———- Forwarded message ———-
From: The Gentle Barn – info [at] gentlebarn.org
Date: Fri, Sep 4, 2009 at 3:51 PM
Subject: The Gentle Barn Rescues Animals from the Station Fire

The Gentle Barn Rescues Animals from the Station Fire

The Gentle Barn continues to help ranches and sanctuaries evacuate from the Station Fire and take in stranded animals. To date, The Gentle Barn has taken in horses, donkeys, pigs, goats, ducks, and chickens.

At The Gentle Barn the animals will not only be provided refuge from the Station Fire and medical care until they return home, but will also receive all of the benefits The Gentle Barn offers its regular residents, including equine massage therapy, proper nutrition and supplements, quality feed, and plenty of tender loving care.

This Sunday, September 6, 2009, The Gentle Barn invites the public to visit, and help nurture and care for these rescued/evacuated animals. Visitors can feed them carrots, lettuce, and treats, help give baths to the horses, give the pigs tummy rubs, and grab a rake and muck out a stall.

The Gentle Barn will continue to be on call to help and support victims evacuate their animals, as more homes and ranches are threatened by the wildfires.

We have seen too many organizations and people with a lot of animals suffer without a plan. Later in the year, we will be holding a community meeting and inviting city officials to speak about fire safety and evacuation plans.

As the number of animals at The Gentle Barn increases we are asking for donations to help feed and care for them.

(More below the fold…)

Raining "Veal" Calves

Thursday, April 2nd, 2009

Yesterday, Gentle Barn sent out the following plea for donations. Coming on the heels of this post, I couldn’t help but consider the former in the context of the latter.

Read on, and see if you don’t agree.

When It Rains, It Pours

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We’ve got good news and bad news. The good news is that because of the economy a lot of dairies are shutting down, which means a lot less needless suffering for mommy and baby cows. The bad news is that the now unaffordable dairy cows are being sent to slaughter. And, they are being sent to slaughter pregnant. When they get to the auction house to be purchased by the meat companies, some are having their babies in the auction house. The meat buyers take the moms and leave the orphaned newborns on the floor of the auction house to die. In addition, many of the older separated veal calves are also being sent to the stockyard sickly and premature due to lack of funds as well.

The Gentle Barn received a call from the auction house this morning asking us to please come get these babies because they didn’t want them to die on their floor and become a problem for them. We immediately sprang to action and drove the 2 hours to the stockyard where the site was absolutely devastating. Hundreds of cows terrified and screaming, crying for each other, many of them sick, blind, and some downed (an animal that can’t get up on their own due to fatigue and illness). Mommies and babies were being separated, best friends were desperately looking for each other – the pain and the fear was horrific. We loaded up six orphaned babies, one blind from malnutrition and one almost lifeless from having no nourishment since God knows when. The Gentle Barn rescue team had to physically carry these two downed calves into the trailer.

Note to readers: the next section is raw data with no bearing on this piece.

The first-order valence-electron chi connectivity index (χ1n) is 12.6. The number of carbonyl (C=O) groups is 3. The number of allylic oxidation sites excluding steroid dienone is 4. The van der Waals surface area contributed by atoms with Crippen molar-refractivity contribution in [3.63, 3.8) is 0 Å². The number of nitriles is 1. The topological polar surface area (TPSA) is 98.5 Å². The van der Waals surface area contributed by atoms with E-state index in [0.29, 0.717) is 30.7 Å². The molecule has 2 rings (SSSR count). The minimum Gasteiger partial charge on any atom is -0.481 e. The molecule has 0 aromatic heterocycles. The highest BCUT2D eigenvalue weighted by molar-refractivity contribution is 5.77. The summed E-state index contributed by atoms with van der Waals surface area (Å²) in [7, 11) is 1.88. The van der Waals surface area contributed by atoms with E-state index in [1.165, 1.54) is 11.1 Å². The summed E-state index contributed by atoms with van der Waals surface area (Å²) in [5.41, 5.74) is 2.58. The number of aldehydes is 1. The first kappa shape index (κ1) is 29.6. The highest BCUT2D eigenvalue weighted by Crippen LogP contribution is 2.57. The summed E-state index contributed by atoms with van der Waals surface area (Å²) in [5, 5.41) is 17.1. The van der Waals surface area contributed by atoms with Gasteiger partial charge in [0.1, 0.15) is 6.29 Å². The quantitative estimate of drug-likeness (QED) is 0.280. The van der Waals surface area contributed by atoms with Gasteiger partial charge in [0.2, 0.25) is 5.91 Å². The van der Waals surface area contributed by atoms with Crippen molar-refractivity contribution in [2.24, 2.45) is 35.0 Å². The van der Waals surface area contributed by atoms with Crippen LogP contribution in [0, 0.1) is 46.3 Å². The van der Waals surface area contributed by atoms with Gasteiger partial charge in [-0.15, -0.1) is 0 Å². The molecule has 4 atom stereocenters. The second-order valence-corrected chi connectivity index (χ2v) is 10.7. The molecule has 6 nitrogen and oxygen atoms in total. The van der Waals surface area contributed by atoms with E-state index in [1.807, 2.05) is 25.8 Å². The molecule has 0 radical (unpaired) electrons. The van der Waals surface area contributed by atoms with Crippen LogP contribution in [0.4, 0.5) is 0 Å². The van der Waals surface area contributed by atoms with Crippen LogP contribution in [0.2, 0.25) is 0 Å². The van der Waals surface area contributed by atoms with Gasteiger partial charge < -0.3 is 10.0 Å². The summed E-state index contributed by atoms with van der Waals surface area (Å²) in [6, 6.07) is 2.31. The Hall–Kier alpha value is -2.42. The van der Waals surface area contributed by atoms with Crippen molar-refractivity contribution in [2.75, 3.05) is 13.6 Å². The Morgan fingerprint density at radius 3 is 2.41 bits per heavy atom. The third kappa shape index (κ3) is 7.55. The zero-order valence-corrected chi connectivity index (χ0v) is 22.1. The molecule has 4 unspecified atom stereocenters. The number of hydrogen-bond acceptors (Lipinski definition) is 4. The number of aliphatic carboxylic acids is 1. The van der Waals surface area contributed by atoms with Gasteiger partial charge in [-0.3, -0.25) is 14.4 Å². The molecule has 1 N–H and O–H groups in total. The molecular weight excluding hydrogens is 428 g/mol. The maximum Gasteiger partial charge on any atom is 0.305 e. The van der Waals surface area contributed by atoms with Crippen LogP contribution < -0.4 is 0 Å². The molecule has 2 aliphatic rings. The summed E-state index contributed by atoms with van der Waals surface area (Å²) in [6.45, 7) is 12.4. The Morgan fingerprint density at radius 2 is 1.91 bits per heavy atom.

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As we write, The Gentle Barn staff quickly heads home to meet the veterinarian. With the vet’s help, dedicated volunteers, and prayers, we hope that we can keep these babies alive. We know that if we can get through the next 48 hours, these cows are promised a peaceful, loved life at The Gentle Barn. As with all that we do, we cannot do this without you. For the next 48 hours, these calves will need round-the-clock care. They will need to be bottle fed, loved, and reassured that it will be OK. Even though the next 48 hours are especially critical, these cows will need the constant attention for at least the next two weeks.

(More below the fold…)

The Gentle Barn: Update for Animals in Need

Wednesday, July 9th, 2008

—– Original Message —–
From: The Gentle Barn
Sent: Wednesday, July 09, 2008 12:35 AM
Subject: THE GENTLE BARN

Help The Gentle Barn Update for Animals in Need

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You were so generous to us before, please help us again now!

After being hit by the Santa Clarita wild fires and evacuating our 60 animals and our human family to safety, we were displaced for two weeks and then had to repair our property. In the midst of the repairs we were notified of 400 animals in Lancaster that were in need of immediate rescue. We brought food, water, shelter, blankets, vet care and volunteers to the sight in Lancaster. Once the animals were stabilized, we helped evacuate them to safety. It has been an exhausting process spaying and neutering, vaccinating, socializing, and placing all the animals that were under our care, and we are still not done.

Starting in October we would have ordinarily raised money to support us through the summer. But instead we were busy saving animals lives.

We are doing really great work, but we need your support to see it through. The 60 rescued animals that reside at The Gentle Barn need hay and feed, the puppies from the pregnant dogs in Lancaster need to be spayed and neutered right now, and the remaining dogs and cats from Lancaster need to be fed and cared for until they are placed into homes of their own.

(More below the fold…)